"All a kid wants is recognition that he's playing hard and trying to win. Not stuff like, 'Yeah, but that's about as far as he'll go.' Or 'he's good, but he's still too small,' " Briere rattled off excuses he's heard through the years.

There also was a devilish little smile on the Gatineau, Quebec, native's face. But ...

"I heard it all the way through. I'd make the next level and it would be, 'He can't do this, he can't do that,' " Briere added. "You can't let it get you down, so you start to use it as motivation to show the doubters."

Making a positive out of a negative?

"Exactly," he added. "Who knows, if I was 6-2 or 6-3, I might not have the drive, the passion for the game that I do now."

I wondered if the 35-year-old center with soft hands an innate ability to survey the offensive zone to decide whether to make a play or take a shot believed in first impressions.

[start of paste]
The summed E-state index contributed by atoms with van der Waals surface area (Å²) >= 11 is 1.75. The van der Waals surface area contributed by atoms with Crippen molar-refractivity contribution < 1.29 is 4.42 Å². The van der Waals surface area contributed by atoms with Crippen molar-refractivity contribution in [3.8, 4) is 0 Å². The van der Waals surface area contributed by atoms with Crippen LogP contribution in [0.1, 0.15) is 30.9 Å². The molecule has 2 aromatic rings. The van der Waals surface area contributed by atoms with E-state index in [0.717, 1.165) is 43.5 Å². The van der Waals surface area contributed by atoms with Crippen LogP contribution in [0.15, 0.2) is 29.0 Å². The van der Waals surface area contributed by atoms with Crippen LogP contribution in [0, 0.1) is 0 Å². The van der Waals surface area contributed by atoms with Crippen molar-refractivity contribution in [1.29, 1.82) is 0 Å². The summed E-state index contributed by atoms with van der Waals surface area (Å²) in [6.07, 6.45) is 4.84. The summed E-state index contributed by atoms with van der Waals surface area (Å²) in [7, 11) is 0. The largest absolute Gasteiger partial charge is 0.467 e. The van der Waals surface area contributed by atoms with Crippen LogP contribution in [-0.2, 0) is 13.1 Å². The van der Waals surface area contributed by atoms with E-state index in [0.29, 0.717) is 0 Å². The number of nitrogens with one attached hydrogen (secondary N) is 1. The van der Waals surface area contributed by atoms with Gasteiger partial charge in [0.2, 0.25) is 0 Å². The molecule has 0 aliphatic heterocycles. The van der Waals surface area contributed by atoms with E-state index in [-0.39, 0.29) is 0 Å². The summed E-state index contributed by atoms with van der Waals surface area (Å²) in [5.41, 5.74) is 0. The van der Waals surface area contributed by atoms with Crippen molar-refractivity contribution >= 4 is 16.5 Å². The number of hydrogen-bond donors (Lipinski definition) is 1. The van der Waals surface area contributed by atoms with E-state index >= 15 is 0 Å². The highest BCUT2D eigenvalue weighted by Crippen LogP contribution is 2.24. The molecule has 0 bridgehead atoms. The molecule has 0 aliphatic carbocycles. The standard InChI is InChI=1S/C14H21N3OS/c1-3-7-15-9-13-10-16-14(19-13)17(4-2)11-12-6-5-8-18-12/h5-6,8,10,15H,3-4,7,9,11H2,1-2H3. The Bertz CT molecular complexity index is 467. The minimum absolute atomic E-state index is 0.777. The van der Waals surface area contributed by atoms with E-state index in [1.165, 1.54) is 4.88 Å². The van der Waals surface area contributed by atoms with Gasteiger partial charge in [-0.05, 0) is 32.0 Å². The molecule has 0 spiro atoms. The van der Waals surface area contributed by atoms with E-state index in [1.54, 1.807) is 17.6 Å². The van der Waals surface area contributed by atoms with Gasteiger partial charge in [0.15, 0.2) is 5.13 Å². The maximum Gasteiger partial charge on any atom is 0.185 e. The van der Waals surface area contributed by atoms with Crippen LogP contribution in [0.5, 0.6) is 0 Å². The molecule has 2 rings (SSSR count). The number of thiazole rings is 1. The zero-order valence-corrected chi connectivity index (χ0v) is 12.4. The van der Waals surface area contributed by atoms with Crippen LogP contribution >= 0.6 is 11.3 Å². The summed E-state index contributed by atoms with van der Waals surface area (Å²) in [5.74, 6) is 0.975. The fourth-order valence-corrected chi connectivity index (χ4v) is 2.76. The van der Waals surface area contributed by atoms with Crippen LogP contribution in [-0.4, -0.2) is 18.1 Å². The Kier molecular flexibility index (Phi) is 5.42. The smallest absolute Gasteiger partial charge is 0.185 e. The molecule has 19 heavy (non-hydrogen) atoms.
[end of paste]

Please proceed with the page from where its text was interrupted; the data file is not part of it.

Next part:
"Absolutely not," he said. "It's not how you look. It's how you perform."

No whispers. That was heartfelt praise for a player small in stature with a big, big heart. But times were often demanding in junior hockey and would continue to be rough.

"I remember when I started juniors, I was 140 and I was regularly battling with guys 200 and 220 pounds," Briere said of his time playing at Drummondville of the Quebec Major Junior Hockey League at a time when bigger was believed to be better, where a good big man could lean on a good little player, legally or not, and neutralize him. "I was small, but it was something I was never afraid of. It didn't matter to me how big they were. I knew I wasn't there to fight those guys or outmuscle them. I learned how to play against big guys. Every once and a while, I got crunched, but I did pretty well staying out of trouble.

"GMs thought if you could find a guy who is 6-4, you could work with this guy and make him a player, where a guy who is 5-8, 150 pounds, they thought it would be hard to get height on him and add weight. For me personally, it was a good thing. I had a lot of people tell me that if I were 6-feet tall, I would have been the first overall draft pick, so I always had motivation to prove people wrong, people who said I was too small that I could play at the next level."